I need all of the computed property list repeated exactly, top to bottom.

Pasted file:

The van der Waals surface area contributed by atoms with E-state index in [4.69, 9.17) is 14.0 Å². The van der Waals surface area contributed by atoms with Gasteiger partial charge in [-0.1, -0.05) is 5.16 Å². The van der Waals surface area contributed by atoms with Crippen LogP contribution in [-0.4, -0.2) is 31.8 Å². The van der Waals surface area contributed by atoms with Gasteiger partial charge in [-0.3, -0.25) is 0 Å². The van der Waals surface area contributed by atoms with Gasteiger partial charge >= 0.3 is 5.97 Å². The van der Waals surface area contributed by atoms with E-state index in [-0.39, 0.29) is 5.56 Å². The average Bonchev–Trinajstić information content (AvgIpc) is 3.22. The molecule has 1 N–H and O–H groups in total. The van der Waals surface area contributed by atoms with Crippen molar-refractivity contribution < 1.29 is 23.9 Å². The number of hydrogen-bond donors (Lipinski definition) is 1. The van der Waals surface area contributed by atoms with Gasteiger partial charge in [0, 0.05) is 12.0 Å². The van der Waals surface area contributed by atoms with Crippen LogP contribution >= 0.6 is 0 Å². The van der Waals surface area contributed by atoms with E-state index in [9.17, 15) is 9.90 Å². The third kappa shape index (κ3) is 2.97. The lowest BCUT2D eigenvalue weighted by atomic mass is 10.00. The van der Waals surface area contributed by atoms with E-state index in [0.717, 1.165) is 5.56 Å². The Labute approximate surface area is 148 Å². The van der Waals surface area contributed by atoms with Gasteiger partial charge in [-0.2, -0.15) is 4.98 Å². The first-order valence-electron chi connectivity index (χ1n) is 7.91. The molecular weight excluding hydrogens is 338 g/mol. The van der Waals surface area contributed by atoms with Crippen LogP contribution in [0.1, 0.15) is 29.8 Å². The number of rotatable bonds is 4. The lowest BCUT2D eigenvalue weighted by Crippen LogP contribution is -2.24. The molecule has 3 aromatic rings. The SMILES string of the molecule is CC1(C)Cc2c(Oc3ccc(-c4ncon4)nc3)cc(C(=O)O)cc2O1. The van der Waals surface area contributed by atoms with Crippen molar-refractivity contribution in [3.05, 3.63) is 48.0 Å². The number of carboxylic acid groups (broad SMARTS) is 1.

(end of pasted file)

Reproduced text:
The van der Waals surface area contributed by atoms with E-state index in [4.69, 9.17) is 14.0 Å². The van der Waals surface area contributed by atoms with Gasteiger partial charge in [-0.1, -0.05) is 5.16 Å². The van der Waals surface area contributed by atoms with Crippen LogP contribution in [-0.4, -0.2) is 31.8 Å². The van der Waals surface area contributed by atoms with Gasteiger partial charge in [-0.3, -0.25) is 0 Å². The van der Waals surface area contributed by atoms with Gasteiger partial charge >= 0.3 is 5.97 Å². The van der Waals surface area contributed by atoms with E-state index in [-0.39, 0.29) is 5.56 Å². The average Bonchev–Trinajstić information content (AvgIpc) is 3.22. The molecule has 1 N–H and O–H groups in total. The van der Waals surface area contributed by atoms with Crippen molar-refractivity contribution < 1.29 is 23.9 Å². The number of hydrogen-bond donors (Lipinski definition) is 1. The van der Waals surface area contributed by atoms with Gasteiger partial charge in [0, 0.05) is 12.0 Å². The van der Waals surface area contributed by atoms with Crippen LogP contribution >= 0.6 is 0 Å². The van der Waals surface area contributed by atoms with E-state index in [9.17, 15) is 9.90 Å². The third kappa shape index (κ3) is 2.97. The lowest BCUT2D eigenvalue weighted by atomic mass is 10.00. The van der Waals surface area contributed by atoms with E-state index in [0.717, 1.165) is 5.56 Å². The Labute approximate surface area is 148 Å². The van der Waals surface area contributed by atoms with Gasteiger partial charge in [-0.2, -0.15) is 4.98 Å². The first-order valence-electron chi connectivity index (χ1n) is 7.91. The molecular weight excluding hydrogens is 338 g/mol. The van der Waals surface area contributed by atoms with Crippen LogP contribution in [0.1, 0.15) is 29.8 Å². The number of rotatable bonds is 4. The lowest BCUT2D eigenvalue weighted by Crippen LogP contribution is -2.24. The molecule has 3 aromatic rings. The SMILES string of the molecule is CC1(C)Cc2c(Oc3ccc(-c4ncon4)nc3)cc(C(=O)O)cc2O1. The van der Waals surface area contributed by atoms with Crippen molar-refractivity contribution in [3.05, 3.63) is 48.0 Å². The number of carboxylic acid groups (broad SMARTS) is 1.